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Derivative Control

How does Derivative Control work?!

By Paul on 26 August, 2008 - 10:12 am

Hello,

I'm simulating a basic PID control system in excel. I've got Proportional and Integral action working fine, but when I add in Derivative action, it doesn't seem to follow the form expected.

As I understand it, Derivative action reduces overshoot and shortens settling time (with appropriate tuning of P and I), but I am finding that Derivative action increases overshoot and settling time, eventually sending my system into oscillation.

Given the basic PID formula of:

Pout = Kp.e + Ki.{integral}e(t) + Kd.(de/Dt)

I can't see how the derivative component could achieve this "damping" effect in any case, as surely, as the rate of change of e increases, so Kd.(de/Dt) also increases, throwing the system out of control.

If somebody could explain this to me, I would be very grateful.

Many thanks,

Paul

By Mikas on 26 August, 2008 - 4:51 pm

The key isssue here is properly tuned PID controller. If you're having increased oscillations that means you have gone too far with changing derivative time constant. With derivations you must be very careful. First of all, you should try to implement derivative action on process variable (not the actual error) if possible in order to avoid so called "derivative kick" that can happen if there is suddenly change in setpoint.

On the other hand, derivative action will practically multiply noise. So, if you want to correct tune your controller, first implement proper filter that will remove noise (process and measurement) from proces variable signal.

It is true that derivative action (if all above is fulfilled) will reduce oscillations.

Oscialltions can often be caused by too high gain or even too strong integral componentm becase I part of controller is effectively summing error. D part can reduce oscillations, but only if you're doing it properly. Increasing derivative gain (time constant) beyond optimal limits will increase oscillations (you're increasing overall gain).

By Bill Code on 26 August, 2008 - 4:52 pm

Math aside for a moment. The derivative action must operate in the direction to increase the corrective action of the loop.

For example in a temperature loop, it the PV (temperature) is falling rapidly, the error is increasing at the same rate and the derivative term needs to increase the heat being added.

The idea is while the error is getting worse, the controlling action is increased. The algorithm. If the derivative of PV is used rather than e=SP-PV - then step change to the SP does not result in high loop output.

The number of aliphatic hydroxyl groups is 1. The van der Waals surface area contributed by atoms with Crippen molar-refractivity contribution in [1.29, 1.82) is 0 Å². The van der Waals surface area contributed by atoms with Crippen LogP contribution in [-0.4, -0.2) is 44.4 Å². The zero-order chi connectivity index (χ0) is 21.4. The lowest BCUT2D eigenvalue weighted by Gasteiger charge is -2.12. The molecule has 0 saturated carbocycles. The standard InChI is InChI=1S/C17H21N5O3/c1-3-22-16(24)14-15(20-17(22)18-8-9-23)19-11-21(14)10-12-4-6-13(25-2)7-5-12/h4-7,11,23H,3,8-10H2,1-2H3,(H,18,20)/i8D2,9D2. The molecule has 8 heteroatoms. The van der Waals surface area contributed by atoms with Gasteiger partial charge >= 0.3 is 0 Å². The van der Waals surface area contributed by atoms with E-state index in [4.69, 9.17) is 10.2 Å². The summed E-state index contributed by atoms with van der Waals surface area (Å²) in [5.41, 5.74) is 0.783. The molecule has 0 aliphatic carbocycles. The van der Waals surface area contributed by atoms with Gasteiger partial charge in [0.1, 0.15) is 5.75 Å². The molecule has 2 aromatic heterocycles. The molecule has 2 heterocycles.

I think too high a derivative gain tends to increase the overshoot and reduce the response time. It boosts the loop gain while the PV is changing. High gain tends to overshoot.

By Robert Scott on 27 August, 2008 - 10:36 pm

Not always. If the temperature is below the setpoint but rising fast, then the derivative term acts to reduce the corrective action. That is, it acts in opposition to raising the temperature. The effect is to slow down the approach to the setpoint so that it does not overshoot too much. In general, derivative action acts to oppose change.

Robert Scott

Real-Time Specialties

By G.RAVIKUMAR on 28 August, 2008 - 2:10 pm

the basic thing for you to understand derivative control is it will not reduce the oscilations. infact it will increase oscillations.

for ex: derivative for a step signal is an impulse siganl in step signal amplitude is defined but in impulse the amplitude is ideally infinite so it will give controller output to 100% within no time. so the out put will be over shooted.

that is abt oscilations in derivative control

when it comes to settling time it depends not only on derivative time constant but also on integral time so you have to carefully finetune between them with minimum values

By Mikas on 28 August, 2008 - 3:47 pm

By Hans H. Eder on 31 August, 2008 - 1:27 pm

Paul,

If your PI controller is somewhat heavy on the P-action but still shows reasonable response to a setpoint change and you add (sufficiently strong) D-action, then you certainly will see an overshoot - or increase thereof.

On the positive side: D-action reduces the tendency of the I-controller to swing. Thus if you manage to get a fast response with a PI, but still with some swings around the SP then adding D-action will minimize or even eliminate them. Important in all cases is the proper dosage of the D-action.